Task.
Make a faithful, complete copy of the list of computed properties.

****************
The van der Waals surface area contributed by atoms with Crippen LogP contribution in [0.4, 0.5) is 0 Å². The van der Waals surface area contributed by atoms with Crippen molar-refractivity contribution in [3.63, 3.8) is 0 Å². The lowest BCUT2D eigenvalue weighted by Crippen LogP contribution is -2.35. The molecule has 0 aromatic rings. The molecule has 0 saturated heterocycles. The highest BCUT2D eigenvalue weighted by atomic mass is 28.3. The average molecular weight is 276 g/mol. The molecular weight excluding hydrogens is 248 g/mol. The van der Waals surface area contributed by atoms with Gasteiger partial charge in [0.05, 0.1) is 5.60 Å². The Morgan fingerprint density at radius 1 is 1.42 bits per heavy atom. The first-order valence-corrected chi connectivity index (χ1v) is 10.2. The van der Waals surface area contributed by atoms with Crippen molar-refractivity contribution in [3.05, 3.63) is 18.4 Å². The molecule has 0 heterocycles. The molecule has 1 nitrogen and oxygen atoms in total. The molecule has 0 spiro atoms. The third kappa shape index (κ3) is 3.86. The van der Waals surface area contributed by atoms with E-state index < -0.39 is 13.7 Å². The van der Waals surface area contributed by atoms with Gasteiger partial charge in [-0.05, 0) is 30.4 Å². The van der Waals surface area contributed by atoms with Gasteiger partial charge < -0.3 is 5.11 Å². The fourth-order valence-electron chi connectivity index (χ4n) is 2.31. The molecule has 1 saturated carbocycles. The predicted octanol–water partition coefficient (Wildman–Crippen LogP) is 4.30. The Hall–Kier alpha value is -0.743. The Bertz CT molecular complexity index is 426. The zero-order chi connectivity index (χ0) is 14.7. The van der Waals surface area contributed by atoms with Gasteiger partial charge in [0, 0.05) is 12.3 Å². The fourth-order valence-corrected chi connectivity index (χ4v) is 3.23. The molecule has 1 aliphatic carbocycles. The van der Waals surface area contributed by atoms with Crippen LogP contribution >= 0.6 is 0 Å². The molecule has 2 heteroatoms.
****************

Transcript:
The van der Waals surface area contributed by atoms with Crippen LogP contribution in [0.4, 0.5) is 0 Å². The van der Waals surface area contributed by atoms with Crippen molar-refractivity contribution in [3.63, 3.8) is 0 Å². The lowest BCUT2D eigenvalue weighted by Crippen LogP contribution is -2.35. The molecule has 0 aromatic rings. The molecule has 0 saturated heterocycles. The highest BCUT2D eigenvalue weighted by atomic mass is 28.3. The average molecular weight is 276 g/mol. The molecular weight excluding hydrogens is 248 g/mol. The van der Waals surface area contributed by atoms with Gasteiger partial charge in [0.05, 0.1) is 5.60 Å². The Morgan fingerprint density at radius 1 is 1.42 bits per heavy atom. The first-order valence-corrected chi connectivity index (χ1v) is 10.2. The van der Waals surface area contributed by atoms with Crippen molar-refractivity contribution in [3.05, 3.63) is 18.4 Å². The molecule has 0 heterocycles. The molecule has 1 nitrogen and oxygen atoms in total. The molecule has 0 spiro atoms. The third kappa shape index (κ3) is 3.86. The van der Waals surface area contributed by atoms with E-state index < -0.39 is 13.7 Å². The van der Waals surface area contributed by atoms with Gasteiger partial charge in [-0.05, 0) is 30.4 Å². The van der Waals surface area contributed by atoms with Gasteiger partial charge < -0.3 is 5.11 Å². The fourth-order valence-electron chi connectivity index (χ4n) is 2.31. The molecule has 1 saturated carbocycles. The predicted octanol–water partition coefficient (Wildman–Crippen LogP) is 4.30. The Hall–Kier alpha value is -0.743. The Bertz CT molecular complexity index is 426. The zero-order chi connectivity index (χ0) is 14.7. The van der Waals surface area contributed by atoms with Gasteiger partial charge in [0, 0.05) is 12.3 Å². The fourth-order valence-corrected chi connectivity index (χ4v) is 3.23. The molecule has 1 aliphatic carbocycles. The van der Waals surface area contributed by atoms with Crippen LogP contribution >= 0.6 is 0 Å². The molecule has 2 heteroatoms.